Yesterday, I took great pains to set up my DVD recorder to capture a copy of The Kid from Spain (1932), which TCM was showing as part of their Great Directors film festival this month; the last time it was on…well, I didn’t have a recorder then. (I don’t know why I like Eddie Cantor films so much—many of them are dated as hell, particularly the numbers he performs in blackface—but then we all have our guilty pleasures.) I did everything necessary to secure recording this film…except press the timer button. (Clearly I’m not the individual you want operating heavy machinery.)
I did, however, record the 1926 Charley Chase two-reeler Be Your Age that morning; a short I found rib-ticklingly funny—in fact, like Laurel & Hardy, I often find myself preferring the Chase silent shorts over the sound efforts as well. Chase is an extraordinarily bashful clerk whose lawyer boss (Frank Brownlee) helps him out of a financial scrape, and all the boss man wants in return is for Charley to woo and win a client (Lillian Leighton, whose deceased husband has left her two million simolians and has announced her intentions to marry a younger man) so that he continue to administrate the estate. Complicating Charley’s pursuit of the widow Leighton is her son, played by none other than Oliver Hardy himself—there’s a riotous scene where Charley brings Ollie a toy drum as a birthday present, unaware that he’s not five-years-old. I enjoyed this one quite a bit, and I was curious to see the Milestone Films logo before the short; apparently this short was going to be one of many featured on a DVD set entitled Cut to the Chase: The Charley Chase Classic Comedy Collection which was in the hopper about two years ago and no further news has been heard about it since.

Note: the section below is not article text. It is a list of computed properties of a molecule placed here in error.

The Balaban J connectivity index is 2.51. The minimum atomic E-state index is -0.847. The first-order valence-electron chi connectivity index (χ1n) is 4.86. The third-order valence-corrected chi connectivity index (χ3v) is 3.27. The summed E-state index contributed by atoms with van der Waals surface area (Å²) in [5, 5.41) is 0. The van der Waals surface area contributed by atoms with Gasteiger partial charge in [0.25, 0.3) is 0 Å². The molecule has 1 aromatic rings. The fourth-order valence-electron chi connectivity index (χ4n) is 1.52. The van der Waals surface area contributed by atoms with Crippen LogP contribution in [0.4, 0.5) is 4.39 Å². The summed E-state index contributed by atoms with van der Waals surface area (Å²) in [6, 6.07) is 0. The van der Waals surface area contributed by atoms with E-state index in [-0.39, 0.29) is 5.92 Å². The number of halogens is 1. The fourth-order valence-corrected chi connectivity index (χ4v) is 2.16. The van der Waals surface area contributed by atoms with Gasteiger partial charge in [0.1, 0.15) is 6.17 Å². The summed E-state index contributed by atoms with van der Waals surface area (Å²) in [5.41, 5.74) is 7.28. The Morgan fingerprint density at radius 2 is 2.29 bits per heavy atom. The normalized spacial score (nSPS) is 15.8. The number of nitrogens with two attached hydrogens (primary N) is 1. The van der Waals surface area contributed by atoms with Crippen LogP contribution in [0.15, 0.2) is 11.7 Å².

I also got to see Soup and Fish (1934), a breezy Thelma Todd-Patsy Kelly comedy in which the girls are mistakenly invited to a society matron’s big bash and—I think it’s safe to say—chaos ensues. One thing I’ll say about the Todd-Kelly two-reelers: even when they’re not knee-slappingly funny the personalities of both Thelma and Patsy are often all that’s needed to make these efforts a pleasant way to spend twenty minutes. Fish features appearances by Roach players Don Barclay (who recites his “Thank you gigantically” line here, a bit that is later reprised in the Our Gang comedy Honky Donkey), Baldwin Cooke, Charley Hall and of course, Billy Gilbert—who just might very well be the funniest second banana in the history of cinematic comedy. Patsy, who in this short is prone to playing practical jokes, pulls one off on Gilbert—who turns to Thelma and says in his priceless German accent: “She’s very comical, yes?” “Oh, yes…always clowning,” replies Thelma dryly.
TVShowsOnDVD.com is announcing that CBS DVD-Paramount will release half of the penultimate season of The Untouchables on August 25th; an encouraging sign even though—as both myself and my esteemed colleague Rick Brooks have stated on many an occasion—that these split-season releases really bite the moose. But the biggest news (again, so far this week) is that CBS/Paramount is also planning to release one of the most-requested classic television shows to disc—Bonanza, the popular TV oater telecast over NBC from 1959-71. Bonanza hasn’t exactly been a stranger to DVD due to the fact that about thirty-odd episodes from the long-running program available on various public domain releases but this one is officially sanctioned by CBS-Paramount so you can rest assured you can purchase it without having to sit through that painful music they have to use on the PD's because the theme song is still under copyright. The entire first season will be made available on September 1st—but the kicker is…wait for it…you’ll have to buy two releases to get all thirty-two episodes from Season Numero Uno. Yes, the split-seasoners strike again! (This always leaves me thinking of that line from Chinatown: “Why are you doing it? How much better can you eat? What can you buy that you can't already afford?”)